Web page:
When Nazi Germany invaded France, Charles de Gaulle repeatedly illustrated himself, as head of his tank division. Notably, he managed to stop the Germans in Abbeville (27-30th May, 1940). He is appointed general on 1st June 1940. De Gaulle, who is 49 years old, becomes a few days later Under-Secretary of State for National Defense and War, in the government of Paul Reynaud.
On 16th June, De Gaulle learns of the resignation of the President of the Council, his replacement by Maréchal Pétain and the request for an armistice.
De Gaulle leaves immediately for London on 17th June with the sole purpose of continuing the fight. For him, Churchill is a natural ally, one who will never surrender.
In London, assembled around Churchill are all those who want to resist Hitler: the Czechs, Polish, Norwegian, Dutch, Belgian and, naturally, the French.
18th JUNE 1940
On 18th June, Churchill consults the members of the war cabinet who accept that de Gaulle speak on the BBC airwaves. Churchill sees de Gaulle as the man of destiny.
On the same day that Churchill delivers his ‘Finest Hour’ speech, De Gaulle’s voice crosses the seas and oceans and addresses several thousands of French people who listen to him, by chance, and discover this unknown general.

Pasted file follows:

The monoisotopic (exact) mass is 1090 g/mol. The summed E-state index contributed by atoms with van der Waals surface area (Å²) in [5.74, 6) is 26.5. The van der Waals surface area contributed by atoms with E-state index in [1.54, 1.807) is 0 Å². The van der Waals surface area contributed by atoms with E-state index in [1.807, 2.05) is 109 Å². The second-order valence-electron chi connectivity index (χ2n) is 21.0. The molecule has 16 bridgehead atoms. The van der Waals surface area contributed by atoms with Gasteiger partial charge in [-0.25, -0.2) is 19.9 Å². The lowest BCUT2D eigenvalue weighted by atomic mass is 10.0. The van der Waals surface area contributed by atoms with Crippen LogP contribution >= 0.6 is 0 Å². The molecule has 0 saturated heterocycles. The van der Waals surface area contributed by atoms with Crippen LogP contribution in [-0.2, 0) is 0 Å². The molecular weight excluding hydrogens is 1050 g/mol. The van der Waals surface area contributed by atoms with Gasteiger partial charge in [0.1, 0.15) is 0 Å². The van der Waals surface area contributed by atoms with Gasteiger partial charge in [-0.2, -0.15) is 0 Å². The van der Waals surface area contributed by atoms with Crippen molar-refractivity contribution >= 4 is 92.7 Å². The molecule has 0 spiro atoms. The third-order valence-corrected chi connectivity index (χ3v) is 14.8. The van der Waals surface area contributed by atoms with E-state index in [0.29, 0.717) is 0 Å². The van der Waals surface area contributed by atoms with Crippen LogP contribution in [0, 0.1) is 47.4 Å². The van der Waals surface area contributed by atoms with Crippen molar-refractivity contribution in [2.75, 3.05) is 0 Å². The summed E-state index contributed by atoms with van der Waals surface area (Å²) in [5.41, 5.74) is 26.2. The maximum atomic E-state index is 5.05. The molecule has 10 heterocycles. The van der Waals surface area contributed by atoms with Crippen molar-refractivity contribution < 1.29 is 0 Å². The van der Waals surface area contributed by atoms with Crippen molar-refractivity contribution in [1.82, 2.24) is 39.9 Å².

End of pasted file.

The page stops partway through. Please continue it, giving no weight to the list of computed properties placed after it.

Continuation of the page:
To this day, ‘L’appel’ of 18th June 1940 is considered the founding text of the French Resistance, of which it remains the symbol.
“Whatever happens, the flame of French resistance must not and will not be extinguished!”
“Quoiqu’il arrive, la flamme de la resistance francaise ne doit pas s’eteindre et ne s’eteindra pas!”(extract from l’Appel by Général De Gaulle, 18th June 1940).
On 21st June, the French delegation, which is tasked with negotiating the armistice with the Germans, is taken, under German supervision, to an unknown destination. It turns out that Hitler has chosen General Foch’s old sleeper-wagon where the German generals were themselves forced to sign the armistice on 11th November 1918. The armistice between France and Germany is officially signed, dividing the country into two zones, the German occupied zone in the north, and the Vichy regime zone in the south.
Until then, Churchill had hoped that Pétain would resist the German pressure. But in fact, Pétain gave in and only saved appearances. The armistice of 22nd June gives Churchill renewed respect for what de Gaulle wants to do.